How to Turn Breech Baby?
A baby’s head will turn from its birth position at around 5 months of age. If you are having trouble with your baby turning head down, then you need to try different things before giving up. You may have been using the wrong positions or even not using any positions at all. Some babies do not turn their heads down until they are older than 6 months old. However, most babies start turning head down between 4 and 6 months of age. There are many reasons why your baby might not turn her head down. For example, she may be too big or small for you to turn her properly. She may also be too young to learn the proper way to do it. Or maybe she just doesn’t want to go through with it because she feels scared or nervous about doing so. Whatever the reason, there are several things you can try to make sure your baby turns head down.
Try Position #1: The “Breech” Position
The first thing you should try is the “breech” position. This is where you lie on top of your belly facing each other and your legs wrapped around one another.
Your arms should be crossed over each other and resting on either side of her chest. While your head is touching, you should be trying to gently pull her head towards your pubic bone with your hands. Her head should be coming down slowly but surely because this will allow her chin to clear your pelvis and then her face will start to follow. Your baby’s head is most likely to turn when you are doing this position, but it might still take awhile for it to happen.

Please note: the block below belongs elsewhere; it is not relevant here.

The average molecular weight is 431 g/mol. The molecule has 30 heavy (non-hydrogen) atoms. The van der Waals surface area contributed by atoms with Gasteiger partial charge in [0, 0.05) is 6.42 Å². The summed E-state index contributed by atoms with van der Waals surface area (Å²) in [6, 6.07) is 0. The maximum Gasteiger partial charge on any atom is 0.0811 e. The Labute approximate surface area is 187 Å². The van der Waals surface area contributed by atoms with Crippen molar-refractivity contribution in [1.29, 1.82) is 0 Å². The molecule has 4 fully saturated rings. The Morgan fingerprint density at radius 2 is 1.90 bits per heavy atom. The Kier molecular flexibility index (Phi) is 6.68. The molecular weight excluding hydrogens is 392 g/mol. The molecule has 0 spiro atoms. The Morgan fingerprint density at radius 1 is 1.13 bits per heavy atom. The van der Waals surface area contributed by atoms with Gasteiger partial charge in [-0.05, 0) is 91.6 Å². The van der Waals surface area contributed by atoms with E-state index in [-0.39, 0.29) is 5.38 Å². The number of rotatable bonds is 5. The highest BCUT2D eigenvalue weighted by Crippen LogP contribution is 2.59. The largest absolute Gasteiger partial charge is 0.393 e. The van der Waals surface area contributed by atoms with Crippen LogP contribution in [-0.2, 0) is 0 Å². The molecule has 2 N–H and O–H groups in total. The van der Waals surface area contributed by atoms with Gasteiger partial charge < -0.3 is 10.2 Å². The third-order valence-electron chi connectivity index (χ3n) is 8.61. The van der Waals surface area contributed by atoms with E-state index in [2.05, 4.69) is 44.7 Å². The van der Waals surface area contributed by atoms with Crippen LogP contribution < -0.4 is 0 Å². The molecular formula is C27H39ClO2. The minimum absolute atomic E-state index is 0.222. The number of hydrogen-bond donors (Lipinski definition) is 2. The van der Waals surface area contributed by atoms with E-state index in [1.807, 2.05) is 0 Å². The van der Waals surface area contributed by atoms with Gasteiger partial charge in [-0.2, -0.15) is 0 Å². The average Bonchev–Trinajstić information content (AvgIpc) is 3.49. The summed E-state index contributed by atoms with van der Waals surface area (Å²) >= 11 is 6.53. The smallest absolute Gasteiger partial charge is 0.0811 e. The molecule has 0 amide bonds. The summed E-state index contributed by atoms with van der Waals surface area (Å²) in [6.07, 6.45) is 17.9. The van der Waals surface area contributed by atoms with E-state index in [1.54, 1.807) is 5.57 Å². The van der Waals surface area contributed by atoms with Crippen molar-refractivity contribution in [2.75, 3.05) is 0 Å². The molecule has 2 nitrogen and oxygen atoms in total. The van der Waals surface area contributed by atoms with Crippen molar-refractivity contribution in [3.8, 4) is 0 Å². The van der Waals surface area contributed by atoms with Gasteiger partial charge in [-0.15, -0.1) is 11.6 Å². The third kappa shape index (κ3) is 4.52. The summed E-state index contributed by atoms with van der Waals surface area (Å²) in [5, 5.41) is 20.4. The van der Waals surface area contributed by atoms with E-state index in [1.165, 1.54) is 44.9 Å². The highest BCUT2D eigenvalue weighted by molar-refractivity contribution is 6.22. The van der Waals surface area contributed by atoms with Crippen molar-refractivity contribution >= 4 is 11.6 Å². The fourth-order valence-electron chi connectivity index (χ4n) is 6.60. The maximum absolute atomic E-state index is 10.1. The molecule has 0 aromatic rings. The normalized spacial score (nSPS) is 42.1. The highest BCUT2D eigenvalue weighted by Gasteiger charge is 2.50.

Try Position #2: The “Pushing” Position
The second position you could try is the one that most women are familiar with. It is the position that you probably used when giving birth to your first child.
All you need to do is lay on your back and then put your legs up against a wall or stand with your feet spread apart and rest your calves and ankles on the edge of a chair. You should be able to feel your baby’s head dropping down between your thighs. This position is a little more comfortable than the first one and will allow your baby to drop down a little further. You may have to repeat this several times before you start to notice any difference, so don’t get discouraged if it doesn’t seem to be working at first.
Try Position #3: The “Standing Up” Position
The third and final position involves you getting up off the bed or chair and standing up straight with your legs apart. With one hand, you should grab hold of one leg and pull it up and slightly towards the opposite side.
You should do this several times before you will feel your baby moving down into your pelvis. Because this position puts quite a bit of strain on your back, you may have to stop every few minutes in order to avoid any sort of back injury. You should only use this position in conjunction with one of the other two positions.
In addition, most women find that doing kegel exercises on a regular basis can help them to avoid putting themselves into a breech presentation in the first place. Kegel exercises can also help speed up the birthing process and make it easier for your baby to turn naturally.
You can perform these exercises at any time during the day by simply stopping the flow of urine mid-stream several times in a row. If you happen to have a balloon, you can also place it between your knees and try to hold the air in for as long as you possibly can.
Whatever you do, don’t start turning your baby by yourself. While it may seem like the most logical thing to do, you could end up doing more harm than good.
Always seek the advice of your physician or midwife before attempting any type of home remedies.
Turning A Breech Baby – The Bottom Line
While there are likely to be no more than two healthy babies coming out of your birth canal during the big day, it is still entirely possible for either one or both of them to arrive in a breech presentation. While this can prove to be a little scary for first-time parents, there are many techniques that you can use to help your baby flip.
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